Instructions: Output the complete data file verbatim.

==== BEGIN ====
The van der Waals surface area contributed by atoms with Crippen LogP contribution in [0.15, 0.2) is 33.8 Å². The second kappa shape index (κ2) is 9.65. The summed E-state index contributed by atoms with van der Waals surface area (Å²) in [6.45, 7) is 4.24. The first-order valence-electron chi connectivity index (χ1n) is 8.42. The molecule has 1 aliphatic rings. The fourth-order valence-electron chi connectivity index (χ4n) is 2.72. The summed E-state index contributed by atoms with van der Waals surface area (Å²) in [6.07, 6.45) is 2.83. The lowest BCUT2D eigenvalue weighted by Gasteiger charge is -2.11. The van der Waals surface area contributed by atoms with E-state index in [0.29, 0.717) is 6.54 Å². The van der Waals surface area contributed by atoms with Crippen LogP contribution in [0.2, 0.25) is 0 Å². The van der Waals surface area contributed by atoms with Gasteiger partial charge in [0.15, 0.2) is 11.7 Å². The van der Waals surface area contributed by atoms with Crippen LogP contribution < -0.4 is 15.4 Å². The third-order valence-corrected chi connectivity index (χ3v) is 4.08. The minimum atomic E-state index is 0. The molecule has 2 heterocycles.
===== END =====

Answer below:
The van der Waals surface area contributed by atoms with Crippen LogP contribution in [0.15, 0.2) is 33.8 Å². The second kappa shape index (κ2) is 9.65. The summed E-state index contributed by atoms with van der Waals surface area (Å²) in [6.45, 7) is 4.24. The first-order valence-electron chi connectivity index (χ1n) is 8.42. The molecule has 1 aliphatic rings. The fourth-order valence-electron chi connectivity index (χ4n) is 2.72. The summed E-state index contributed by atoms with van der Waals surface area (Å²) in [6.07, 6.45) is 2.83. The lowest BCUT2D eigenvalue weighted by Gasteiger charge is -2.11. The van der Waals surface area contributed by atoms with E-state index in [0.29, 0.717) is 6.54 Å². The van der Waals surface area contributed by atoms with Crippen LogP contribution in [0.2, 0.25) is 0 Å². The van der Waals surface area contributed by atoms with Gasteiger partial charge in [0.15, 0.2) is 11.7 Å². The van der Waals surface area contributed by atoms with Crippen LogP contribution < -0.4 is 15.4 Å². The third-order valence-corrected chi connectivity index (χ3v) is 4.08. The minimum atomic E-state index is 0. The molecule has 2 heterocycles.